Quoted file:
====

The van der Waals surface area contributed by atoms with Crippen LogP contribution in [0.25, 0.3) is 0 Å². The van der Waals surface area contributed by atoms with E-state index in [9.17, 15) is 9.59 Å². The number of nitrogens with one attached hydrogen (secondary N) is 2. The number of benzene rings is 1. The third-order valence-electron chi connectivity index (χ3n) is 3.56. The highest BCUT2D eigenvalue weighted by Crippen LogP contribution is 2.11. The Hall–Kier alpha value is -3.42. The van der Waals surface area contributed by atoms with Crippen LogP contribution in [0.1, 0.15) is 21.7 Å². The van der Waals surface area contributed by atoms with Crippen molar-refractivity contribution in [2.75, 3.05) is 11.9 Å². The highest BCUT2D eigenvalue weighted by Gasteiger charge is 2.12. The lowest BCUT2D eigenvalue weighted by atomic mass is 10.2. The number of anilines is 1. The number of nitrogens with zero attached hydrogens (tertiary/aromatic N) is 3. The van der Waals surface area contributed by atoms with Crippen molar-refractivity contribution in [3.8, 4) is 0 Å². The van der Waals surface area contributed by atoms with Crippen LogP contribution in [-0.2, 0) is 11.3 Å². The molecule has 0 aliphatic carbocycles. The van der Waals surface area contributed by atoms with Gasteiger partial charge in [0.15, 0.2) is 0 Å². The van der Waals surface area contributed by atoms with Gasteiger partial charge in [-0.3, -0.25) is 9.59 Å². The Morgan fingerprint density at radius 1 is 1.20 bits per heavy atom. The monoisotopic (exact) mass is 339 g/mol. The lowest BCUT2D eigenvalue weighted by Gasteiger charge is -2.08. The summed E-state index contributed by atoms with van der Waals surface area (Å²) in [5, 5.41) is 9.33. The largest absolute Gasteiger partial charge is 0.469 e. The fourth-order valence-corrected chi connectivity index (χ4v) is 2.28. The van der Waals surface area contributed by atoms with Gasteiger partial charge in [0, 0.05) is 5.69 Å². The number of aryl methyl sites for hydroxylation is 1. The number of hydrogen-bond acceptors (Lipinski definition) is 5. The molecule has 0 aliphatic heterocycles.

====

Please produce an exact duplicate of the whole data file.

The van der Waals surface area contributed by atoms with Crippen LogP contribution in [0.25, 0.3) is 0 Å². The van der Waals surface area contributed by atoms with E-state index in [9.17, 15) is 9.59 Å². The number of nitrogens with one attached hydrogen (secondary N) is 2. The number of benzene rings is 1. The third-order valence-electron chi connectivity index (χ3n) is 3.56. The highest BCUT2D eigenvalue weighted by Crippen LogP contribution is 2.11. The Hall–Kier alpha value is -3.42. The van der Waals surface area contributed by atoms with Crippen LogP contribution in [0.1, 0.15) is 21.7 Å². The van der Waals surface area contributed by atoms with Crippen molar-refractivity contribution in [2.75, 3.05) is 11.9 Å². The highest BCUT2D eigenvalue weighted by Gasteiger charge is 2.12. The lowest BCUT2D eigenvalue weighted by atomic mass is 10.2. The number of anilines is 1. The number of nitrogens with zero attached hydrogens (tertiary/aromatic N) is 3. The van der Waals surface area contributed by atoms with Crippen molar-refractivity contribution in [3.8, 4) is 0 Å². The van der Waals surface area contributed by atoms with Crippen LogP contribution in [-0.2, 0) is 11.3 Å². The molecule has 0 aliphatic carbocycles. The van der Waals surface area contributed by atoms with Gasteiger partial charge in [0.15, 0.2) is 0 Å². The van der Waals surface area contributed by atoms with Gasteiger partial charge in [-0.3, -0.25) is 9.59 Å². The Morgan fingerprint density at radius 1 is 1.20 bits per heavy atom. The monoisotopic (exact) mass is 339 g/mol. The lowest BCUT2D eigenvalue weighted by Gasteiger charge is -2.08. The summed E-state index contributed by atoms with van der Waals surface area (Å²) in [5, 5.41) is 9.33. The largest absolute Gasteiger partial charge is 0.469 e. The fourth-order valence-corrected chi connectivity index (χ4v) is 2.28. The van der Waals surface area contributed by atoms with Gasteiger partial charge in [0, 0.05) is 5.69 Å². The number of aryl methyl sites for hydroxylation is 1. The number of hydrogen-bond acceptors (Lipinski definition) is 5. The molecule has 0 aliphatic heterocycles.